EVERY year at Punt Road, the conversation is more or less the same.
It revolves around pressure, expectancy, leadership and hope.
Such is the history of the Richmond Football Club, starved of success for so long, the burden of being the side to eventually deliver not only finals footy, but a premiership back to Tigerland, grows with each passing year.
Aside from the coach, whose future is likely to be debated throughout the season ahead, the weight of such ambition falls heavier on no one else’s shoulders than the captain.
But for Trent Cotchin, set to enter his fifth year as Richmond skipper, there’s a different feel around the club going into season 2017.
With three new faces within the playing group and with an entirely new coaching staff behind Damien Hardwick, that weight of expectation has been replaced by excitement.
“Last year was obviously a challenging year for the footy club and the playing group and some individuals,” Cotchin told foxfooty.com.au.
“But the great thing about our game is that we’re in a new season and that’s what we’re excited about. You can change things over pre-season and hopefully they’re for the better.
“We’re talking about reinvigoration, excitement and positivity — that’s been our focus.”
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A big part of Richmond’s plans to rejuvenate the playing group this season surrounds bringing the best out of its players, rather than trying to strangle its opposition.
Last season, Champion Data noted the Tigers averaged the most short kicks and uncontested marks of any side in the league, while they were in the bottom three for playing on from a mark.
From the outside, it was a dour game plan that affected the side going forward — Champion Data ranked Richmond 15th for time in forward-half differential, 16th for forward-half stoppages and 16th for turnovers created in their forward half.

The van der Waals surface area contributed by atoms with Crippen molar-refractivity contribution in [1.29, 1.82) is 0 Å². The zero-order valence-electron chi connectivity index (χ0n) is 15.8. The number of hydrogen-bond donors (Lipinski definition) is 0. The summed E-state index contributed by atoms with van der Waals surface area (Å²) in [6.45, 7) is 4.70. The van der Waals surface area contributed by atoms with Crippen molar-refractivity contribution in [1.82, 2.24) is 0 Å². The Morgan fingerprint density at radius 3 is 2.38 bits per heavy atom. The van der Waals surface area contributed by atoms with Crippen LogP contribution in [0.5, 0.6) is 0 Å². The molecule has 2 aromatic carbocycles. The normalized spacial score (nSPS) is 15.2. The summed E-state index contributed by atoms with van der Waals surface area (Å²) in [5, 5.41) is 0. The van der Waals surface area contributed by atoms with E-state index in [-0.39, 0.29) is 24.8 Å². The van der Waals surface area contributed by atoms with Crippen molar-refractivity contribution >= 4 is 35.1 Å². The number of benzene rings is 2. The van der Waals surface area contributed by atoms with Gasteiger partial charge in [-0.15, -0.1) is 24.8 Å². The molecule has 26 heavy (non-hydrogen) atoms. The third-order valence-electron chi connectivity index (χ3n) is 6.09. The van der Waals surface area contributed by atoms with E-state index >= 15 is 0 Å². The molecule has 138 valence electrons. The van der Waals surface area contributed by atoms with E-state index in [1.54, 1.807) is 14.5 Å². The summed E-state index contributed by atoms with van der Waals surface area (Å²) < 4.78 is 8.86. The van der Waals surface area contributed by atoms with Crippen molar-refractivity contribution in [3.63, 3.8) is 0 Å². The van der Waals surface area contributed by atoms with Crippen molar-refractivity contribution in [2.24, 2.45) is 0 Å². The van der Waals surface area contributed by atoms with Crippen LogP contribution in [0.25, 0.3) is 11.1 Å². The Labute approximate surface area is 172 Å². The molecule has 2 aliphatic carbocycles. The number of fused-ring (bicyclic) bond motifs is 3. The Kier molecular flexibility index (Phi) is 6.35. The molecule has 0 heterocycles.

Subsequently, a bolder and more daring game plan has been hatched throughout pre-season and trialled across the JLT Community Series, borne from the idea of playing to the side’s best assets.
“I think we’ve just embraced everyone’s strengths,” Cotchin said.
“We spoke a lot about each player having something to offer and tried to create an environment where they had an opportunity to utilise that.”
Playing to those strengths becomes easier when the quality of the squad improves, as it did at Richmond over the off-season.
The Tigers flipped Pick 6 for Gold Coast midfielder Dion Prestia and a second-round draft choice, of which they then moved the latter to Geelong for Josh Caddy. The club also recruited a new cult hero of sorts in the form of ex-Sydney ruckman Toby Nankervis.
Those arrivals are almost certain to offset the loss of the experienced Brett Deledio, who was shipped to Greater Western Sydney for a future first-round draft pick.
“They’re obviously outstanding players and they have been at other clubs, so we’re looking forward to them doing even more for us,” Cotchin said.
“From a personal point of view, I’m just excited there are another few guys we can rely on — as well as my other teammates — week in, week out.
“The most exciting thing for me is that it’s only the start. We’ve only played two games — and Dion’s only played one — so as the season goes on I’m sure they’ll feel even more a part of the way we play.”
But the playing group was by no means the only area of the club to receive a summer makeover.
The Tigers made seven changes to their coaching staff, completely revamping the list of assistants aiding Hardwick as he enters his eighth season at the helm.
Headlining those arrivals was former Brisbane coach Justin Leppitsch, who returns to Punt Road having spent four years as assistant at the club between 2009 and 2013.
But, according to Cotchin, all have brought something different to the table.
“We spoke a lot about it towards the end of last year — the need to be reinvigorated and have new energy and that’s what it’s done,” he said.
“We’ve had new ideas, fresh ideas and new faces.
“We had the same coaching panel for a fair few years. No disrespect to the guys who were there before, but sometimes change is good. The boys are really enjoying it at the moment.”
Regardless of the change the club has gone through across the summer, the end goal hasn’t changed. Nor should it, according to Cotchin.
“I know that Dimma’s said he makes no apologies for our expectations being finals,” he said.
“The reality is that each and every team is playing to win. And if you’re winning, you’ll play finals. That’s our goal.”
Trent Cotchin was the first in Australia to try out revolutionary image capture technology, The Big Freeze. For more information please visit www.bigfreeze.com.au.